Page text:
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Why some promising freelance platforms fail

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Why some promising freelance platforms fail

Julie Schwietert Collazo | October 19, 2015

Spot.us. Contributoria. Uncoverage. Emphas.is.

Some of these names may be familiar, but you've probably never even heard of the others. Don't feel badly: Journalism funding and publication platforms come and go rapidly, and we're in a moment that's oddly reminiscent of the general dot.com bust of the late 1990s.

Sites and apps launch to breathless acclaim, asserting their commitment to revolutionize journalism. They tout their coverage on TechCrunch, MediaShift, WIRED, and The New York Times, and manage to secure a round or two of investment funding or a prestigious grant, only to pull the plug shortly thereafter.

Journalists, for their part, are left in the lurch, having invested time building out yet another profile, importing links and PDFs into still another portfolio.

They've brought their network with them, convincing friends, family members and colleagues to back their work on these promising new sites. Even those journalists who are supportive of digital innovation in journalism find their enthusiasm waning as one site shutters and another one launches.

It isn't just their time or income stream journalists lament when these platforms fail. Lauren Razavi, a freelance journalist for The Guardian, New Statesman and VICE who used Contributoria to crowdfund and publish seven stories in as many months, says the disappearance of that site earlier this summer also had less tangible consequences.

“The biggest impact that Contributoria had on me was in terms of experimentation and community," she says. "Underreported stories found an audience through the platform, and it was possible for fledgling writers to receive feedback and edits on their work from professional journalists. I think that collaborative element combined with not being restricted by a news agenda was really interesting."

Razavi notes, however, that this democratic approach to funding and publishing also had a downside that may have contributed to its demise.

“One of Contributoria's biggest problems was infiltration by non-writers (and indeed non-native English speakers in many cases) looking to make money -- this meant that some of the proposals and sometimes even the stories that appeared on the site were of a very low quality,” she points out.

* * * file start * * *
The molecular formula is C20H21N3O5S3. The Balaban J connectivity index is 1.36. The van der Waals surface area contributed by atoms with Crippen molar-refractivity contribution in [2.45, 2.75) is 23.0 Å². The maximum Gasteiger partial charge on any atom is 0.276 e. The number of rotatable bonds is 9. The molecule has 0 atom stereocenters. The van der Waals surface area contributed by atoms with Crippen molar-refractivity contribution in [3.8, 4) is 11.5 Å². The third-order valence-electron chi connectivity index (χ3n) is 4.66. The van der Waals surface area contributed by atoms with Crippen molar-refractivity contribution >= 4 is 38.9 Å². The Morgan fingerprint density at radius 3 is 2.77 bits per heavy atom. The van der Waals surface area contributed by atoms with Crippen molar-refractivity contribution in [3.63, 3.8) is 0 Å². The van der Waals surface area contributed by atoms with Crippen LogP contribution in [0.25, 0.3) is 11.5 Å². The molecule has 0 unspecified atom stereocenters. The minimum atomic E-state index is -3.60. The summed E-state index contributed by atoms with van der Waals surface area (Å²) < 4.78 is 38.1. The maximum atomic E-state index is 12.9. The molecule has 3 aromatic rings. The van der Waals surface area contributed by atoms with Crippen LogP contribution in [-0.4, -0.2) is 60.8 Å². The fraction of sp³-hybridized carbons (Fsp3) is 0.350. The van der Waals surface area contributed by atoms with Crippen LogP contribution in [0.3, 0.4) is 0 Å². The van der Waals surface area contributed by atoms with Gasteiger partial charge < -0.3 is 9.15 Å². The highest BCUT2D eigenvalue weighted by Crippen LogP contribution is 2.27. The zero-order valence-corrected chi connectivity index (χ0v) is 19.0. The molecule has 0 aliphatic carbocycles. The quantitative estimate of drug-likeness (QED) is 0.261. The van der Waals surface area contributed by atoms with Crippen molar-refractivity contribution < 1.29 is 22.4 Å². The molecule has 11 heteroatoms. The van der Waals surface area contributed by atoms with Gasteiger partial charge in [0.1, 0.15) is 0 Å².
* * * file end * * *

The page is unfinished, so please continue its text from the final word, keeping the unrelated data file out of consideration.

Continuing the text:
With an abundance of sources where a reader can access responsibly reported and well-written stories, why would they invest time reading less compelling ones on Contributoria?

This question hints at the missing part of the equation when it comes to devising a new journalism-oriented platform with staying power, says Kevin Davis, former publisher and head of INN, then called the Investigative News Network, and now principal consulting for KLJD Consulting.

The problem with sites like Contributoria, Spot.us, Uncoverage, Emphas.is, and others, Davis says, “is that they all tried to help publishers monetize from the perspective of publishers, not the audience. In other words, the problem they were trying to fix was articulated by and for journalists and was not focused on the communities and people served by the journalism.” By that, Davis means readers.

In Davis's opinion, the average reader isn't interested in helping to revolutionize journalism, much less save it. Readers want what consumers of journalism have always wanted: to be informed and entertained.

“None of these platforms helped consumers in any way,” Davis contends. In fact, he argues, “they failed to articulate and become a solution for the problem at the consumer-level.” This is too bad, Davis adds, because “consumers are, ultimately, the largest potential source of funding.”

That's why Davis is interested to see whether a site like Beacon, which does figure the reader into the equation, is able to survive for the long-haul.

Davis says there are sites avoiding these problems, but, interestingly, none of them markets themselves as journalism sites. As examples, he points to WordPress and MailChimp, both of which help publishers “reach and engage audiences, rather than monetize them.”

Ultimately, however, a platform does need a monetization end game if it hopes to survive beyond start-up phase. As a plethora of new sites rolls out this season, including Pressland and the much-anticipated PitchLab/WordRates among them—will journalism innovators finally develop products that pull all the pieces together in a way that works?

Image CC-licensed on Flickr via Johan Larsson

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